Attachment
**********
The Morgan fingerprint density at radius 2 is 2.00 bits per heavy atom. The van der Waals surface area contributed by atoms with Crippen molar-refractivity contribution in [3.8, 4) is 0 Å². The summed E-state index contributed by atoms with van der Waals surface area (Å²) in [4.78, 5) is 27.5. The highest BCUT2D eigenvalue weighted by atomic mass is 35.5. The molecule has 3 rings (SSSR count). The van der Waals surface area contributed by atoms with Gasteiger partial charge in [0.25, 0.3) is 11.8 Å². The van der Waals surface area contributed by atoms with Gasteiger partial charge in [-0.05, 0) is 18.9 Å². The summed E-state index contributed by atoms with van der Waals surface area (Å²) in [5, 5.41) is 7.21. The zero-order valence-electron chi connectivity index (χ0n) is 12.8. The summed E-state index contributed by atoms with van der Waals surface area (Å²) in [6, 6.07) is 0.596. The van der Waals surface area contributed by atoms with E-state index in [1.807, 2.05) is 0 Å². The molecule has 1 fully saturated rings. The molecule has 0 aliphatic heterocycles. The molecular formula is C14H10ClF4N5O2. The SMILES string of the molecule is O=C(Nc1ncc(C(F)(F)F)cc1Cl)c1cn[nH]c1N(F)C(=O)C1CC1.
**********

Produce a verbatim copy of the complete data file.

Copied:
The Morgan fingerprint density at radius 2 is 2.00 bits per heavy atom. The van der Waals surface area contributed by atoms with Crippen molar-refractivity contribution in [3.8, 4) is 0 Å². The summed E-state index contributed by atoms with van der Waals surface area (Å²) in [4.78, 5) is 27.5. The highest BCUT2D eigenvalue weighted by atomic mass is 35.5. The molecule has 3 rings (SSSR count). The van der Waals surface area contributed by atoms with Gasteiger partial charge in [0.25, 0.3) is 11.8 Å². The van der Waals surface area contributed by atoms with Gasteiger partial charge in [-0.05, 0) is 18.9 Å². The summed E-state index contributed by atoms with van der Waals surface area (Å²) in [5, 5.41) is 7.21. The zero-order valence-electron chi connectivity index (χ0n) is 12.8. The summed E-state index contributed by atoms with van der Waals surface area (Å²) in [6, 6.07) is 0.596. The van der Waals surface area contributed by atoms with E-state index in [1.807, 2.05) is 0 Å². The molecule has 1 fully saturated rings. The molecule has 0 aliphatic heterocycles. The molecular formula is C14H10ClF4N5O2. The SMILES string of the molecule is O=C(Nc1ncc(C(F)(F)F)cc1Cl)c1cn[nH]c1N(F)C(=O)C1CC1.